Houston Museum of Natural Science: More than Grafitti

Houston Museum of Natural Science explores spiritual roots of prehistoric art.

“It’s often said, ‘It’s because they became homo sapiens sapiens that they started to create art,’ but I tend to think…that it is through art that they became humans, and … through their creations, they invented us.”    — Jean-Claude Joiree, Philosopher

Eighteen thousand years ago, early modern humans entered a cave complex in Dordogne, France, and created what has been christened the “Sistine Chapel of Prehistory.”

The Houston Museum of Natural Science is exhibiting “Scenes from the Stone Age: The Cave Paintings of Lascaux,” through March 23.

The “Axial Gallery Overview

Lascaux, a World Heritage site, is exceptional in a number of ways. It is much larger than most other painted caves in France and Spain, approximately 3,000 square meters consisting of one large room, two galleries and a downward vertical shaft. The depth of the cave varies from six to 20 meters. Also, the artifacts are so well preserved. Protection was initiated when the entrance collapsed at the end of the last glacial period. Additionally, a thick coating of calcite crystals in the main room, on which most of the images there were painted, turned out to be an excellent substrate for preservation, and its high reflectivity would appeal to any artist. This site, which was added to by multiple successive generations, has lasted thousands of years without decaying or fading. In these magnificent frescoes, Lascaux artists revealed a shift toward the aesthetic spirit, the modernity of prehistoric man.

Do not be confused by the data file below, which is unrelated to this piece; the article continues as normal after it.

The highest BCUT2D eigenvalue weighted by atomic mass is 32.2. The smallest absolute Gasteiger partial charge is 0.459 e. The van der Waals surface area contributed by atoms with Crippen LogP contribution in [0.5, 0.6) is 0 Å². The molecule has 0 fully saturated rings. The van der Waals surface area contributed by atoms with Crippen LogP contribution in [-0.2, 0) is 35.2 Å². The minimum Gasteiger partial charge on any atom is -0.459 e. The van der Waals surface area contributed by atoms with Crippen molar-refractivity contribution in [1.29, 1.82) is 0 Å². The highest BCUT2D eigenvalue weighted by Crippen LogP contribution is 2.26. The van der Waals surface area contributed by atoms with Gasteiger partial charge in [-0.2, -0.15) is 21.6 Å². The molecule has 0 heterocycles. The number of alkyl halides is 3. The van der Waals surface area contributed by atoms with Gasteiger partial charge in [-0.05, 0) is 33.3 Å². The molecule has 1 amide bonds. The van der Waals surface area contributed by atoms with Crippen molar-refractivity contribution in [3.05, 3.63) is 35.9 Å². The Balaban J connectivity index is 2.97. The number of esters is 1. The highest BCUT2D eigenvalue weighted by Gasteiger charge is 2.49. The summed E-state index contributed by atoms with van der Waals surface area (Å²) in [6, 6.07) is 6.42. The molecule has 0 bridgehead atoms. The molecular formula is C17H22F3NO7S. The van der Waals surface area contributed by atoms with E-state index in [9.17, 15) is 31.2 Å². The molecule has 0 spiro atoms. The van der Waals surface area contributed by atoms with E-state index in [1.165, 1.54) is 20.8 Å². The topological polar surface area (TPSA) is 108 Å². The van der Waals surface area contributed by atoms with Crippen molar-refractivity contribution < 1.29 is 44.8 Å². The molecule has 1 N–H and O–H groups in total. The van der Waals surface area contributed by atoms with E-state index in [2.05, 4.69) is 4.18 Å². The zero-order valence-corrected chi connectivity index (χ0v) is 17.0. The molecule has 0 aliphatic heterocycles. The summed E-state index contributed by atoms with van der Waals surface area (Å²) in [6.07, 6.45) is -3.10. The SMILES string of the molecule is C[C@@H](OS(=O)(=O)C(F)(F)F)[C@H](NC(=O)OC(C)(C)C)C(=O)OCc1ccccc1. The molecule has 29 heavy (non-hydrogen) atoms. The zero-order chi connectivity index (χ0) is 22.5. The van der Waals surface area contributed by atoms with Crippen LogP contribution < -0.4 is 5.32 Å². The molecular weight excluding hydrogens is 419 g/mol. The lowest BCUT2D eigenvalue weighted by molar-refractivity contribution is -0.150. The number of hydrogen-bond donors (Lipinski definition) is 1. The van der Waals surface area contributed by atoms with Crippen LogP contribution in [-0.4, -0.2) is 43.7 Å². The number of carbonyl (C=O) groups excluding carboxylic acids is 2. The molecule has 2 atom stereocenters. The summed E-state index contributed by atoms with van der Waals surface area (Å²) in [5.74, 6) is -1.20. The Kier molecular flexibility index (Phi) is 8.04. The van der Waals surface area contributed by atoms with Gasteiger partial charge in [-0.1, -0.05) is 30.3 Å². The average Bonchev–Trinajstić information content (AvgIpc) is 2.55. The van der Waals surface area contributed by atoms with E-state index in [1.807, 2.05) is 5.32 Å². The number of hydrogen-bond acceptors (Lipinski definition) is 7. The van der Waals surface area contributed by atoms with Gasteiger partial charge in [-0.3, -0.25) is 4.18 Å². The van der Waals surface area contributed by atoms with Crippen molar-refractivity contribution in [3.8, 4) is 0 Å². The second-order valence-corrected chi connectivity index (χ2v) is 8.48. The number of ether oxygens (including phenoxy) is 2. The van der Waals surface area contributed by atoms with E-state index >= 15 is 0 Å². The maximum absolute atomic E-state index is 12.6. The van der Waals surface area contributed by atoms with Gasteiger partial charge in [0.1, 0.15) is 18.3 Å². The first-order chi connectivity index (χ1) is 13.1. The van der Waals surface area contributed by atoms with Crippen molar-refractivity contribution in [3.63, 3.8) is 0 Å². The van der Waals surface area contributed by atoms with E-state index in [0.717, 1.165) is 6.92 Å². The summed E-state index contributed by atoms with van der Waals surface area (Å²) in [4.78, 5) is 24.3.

Created by The General Council of Dordogne, this worldwide exhibit offers a virtual tour of the entire Lascaux cave thanks to cutting-edge laser mapping and advanced 3D modeling technology. Multimedia presentations and interactive stations reveal the paintings’ complexities and provide insight into the talent required to create them.

The exhibit hall is dark and hushed, evoking the feeling of entering an actual cave. Low, flickering lights throughout the exhibit capture the ambience of the cave while the artists were at work. At the entrance, discreetly lighted panels describe the discovery of the cave by four boys and their dog on Sept. 12, 1940, in a country devastated by defeat, and the following excitement as pre-historians, paleontologists and archeologists from around the world realized the monumentality of this find.

From 1948 to 1963, daily tours of the cave attracted thousands of visitors each year.

One famous tourist, Pablo Picasso, is said to have remarked in awed humility after seeing the paintings, “We [contemporary artists] have learned nothing.”

The walls of the first and main room of Lascaux, “The Hall of the Bulls,” are entirely decorated. In the first series of images, an animal dubbed the Unicorn is joined by a large bull and horses placed just above eye level. These figures are highly reflective and portrayed in yellows, bright reds and black. The Unicorn is mysterious and unique, being the only depiction of an imaginary animal in the entire complex, and the first animal encountered.